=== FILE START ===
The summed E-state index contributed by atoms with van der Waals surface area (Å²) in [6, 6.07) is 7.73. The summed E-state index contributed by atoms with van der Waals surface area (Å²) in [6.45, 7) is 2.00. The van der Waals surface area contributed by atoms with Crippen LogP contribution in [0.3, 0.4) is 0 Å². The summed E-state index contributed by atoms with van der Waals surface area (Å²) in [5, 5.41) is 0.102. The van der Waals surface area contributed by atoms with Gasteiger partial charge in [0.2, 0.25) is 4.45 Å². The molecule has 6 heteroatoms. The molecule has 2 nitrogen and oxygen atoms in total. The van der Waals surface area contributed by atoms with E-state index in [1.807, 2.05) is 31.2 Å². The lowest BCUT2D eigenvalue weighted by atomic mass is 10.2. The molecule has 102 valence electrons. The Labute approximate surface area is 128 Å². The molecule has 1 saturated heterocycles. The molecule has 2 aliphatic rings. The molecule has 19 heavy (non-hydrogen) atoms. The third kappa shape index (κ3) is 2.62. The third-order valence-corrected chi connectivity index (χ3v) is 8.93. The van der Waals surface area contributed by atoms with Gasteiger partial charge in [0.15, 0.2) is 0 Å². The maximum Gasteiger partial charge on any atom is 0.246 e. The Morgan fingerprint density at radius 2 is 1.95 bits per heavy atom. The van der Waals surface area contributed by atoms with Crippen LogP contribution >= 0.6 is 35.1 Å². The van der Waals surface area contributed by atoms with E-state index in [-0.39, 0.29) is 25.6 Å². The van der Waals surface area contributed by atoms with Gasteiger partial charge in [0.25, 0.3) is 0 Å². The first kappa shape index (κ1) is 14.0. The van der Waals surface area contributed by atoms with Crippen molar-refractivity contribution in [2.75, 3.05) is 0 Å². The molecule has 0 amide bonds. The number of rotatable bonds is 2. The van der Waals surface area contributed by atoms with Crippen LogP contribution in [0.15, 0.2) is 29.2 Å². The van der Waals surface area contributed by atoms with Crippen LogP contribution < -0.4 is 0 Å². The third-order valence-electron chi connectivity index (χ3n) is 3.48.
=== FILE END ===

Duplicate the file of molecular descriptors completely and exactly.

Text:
The summed E-state index contributed by atoms with van der Waals surface area (Å²) in [6, 6.07) is 7.73. The summed E-state index contributed by atoms with van der Waals surface area (Å²) in [6.45, 7) is 2.00. The van der Waals surface area contributed by atoms with Crippen LogP contribution in [0.3, 0.4) is 0 Å². The summed E-state index contributed by atoms with van der Waals surface area (Å²) in [5, 5.41) is 0.102. The van der Waals surface area contributed by atoms with Gasteiger partial charge in [0.2, 0.25) is 4.45 Å². The molecule has 6 heteroatoms. The molecule has 2 nitrogen and oxygen atoms in total. The van der Waals surface area contributed by atoms with E-state index in [1.807, 2.05) is 31.2 Å². The lowest BCUT2D eigenvalue weighted by atomic mass is 10.2. The molecule has 102 valence electrons. The Labute approximate surface area is 128 Å². The molecule has 1 saturated heterocycles. The molecule has 2 aliphatic rings. The molecule has 19 heavy (non-hydrogen) atoms. The third kappa shape index (κ3) is 2.62. The third-order valence-corrected chi connectivity index (χ3v) is 8.93. The van der Waals surface area contributed by atoms with Gasteiger partial charge in [0.15, 0.2) is 0 Å². The maximum Gasteiger partial charge on any atom is 0.246 e. The Morgan fingerprint density at radius 2 is 1.95 bits per heavy atom. The van der Waals surface area contributed by atoms with Crippen LogP contribution >= 0.6 is 35.1 Å². The van der Waals surface area contributed by atoms with E-state index in [-0.39, 0.29) is 25.6 Å². The van der Waals surface area contributed by atoms with Gasteiger partial charge in [0.25, 0.3) is 0 Å². The first kappa shape index (κ1) is 14.0. The van der Waals surface area contributed by atoms with Crippen molar-refractivity contribution in [2.75, 3.05) is 0 Å². The molecule has 0 amide bonds. The number of rotatable bonds is 2. The van der Waals surface area contributed by atoms with Crippen LogP contribution in [0.15, 0.2) is 29.2 Å². The van der Waals surface area contributed by atoms with Crippen LogP contribution < -0.4 is 0 Å². The third-order valence-electron chi connectivity index (χ3n) is 3.48.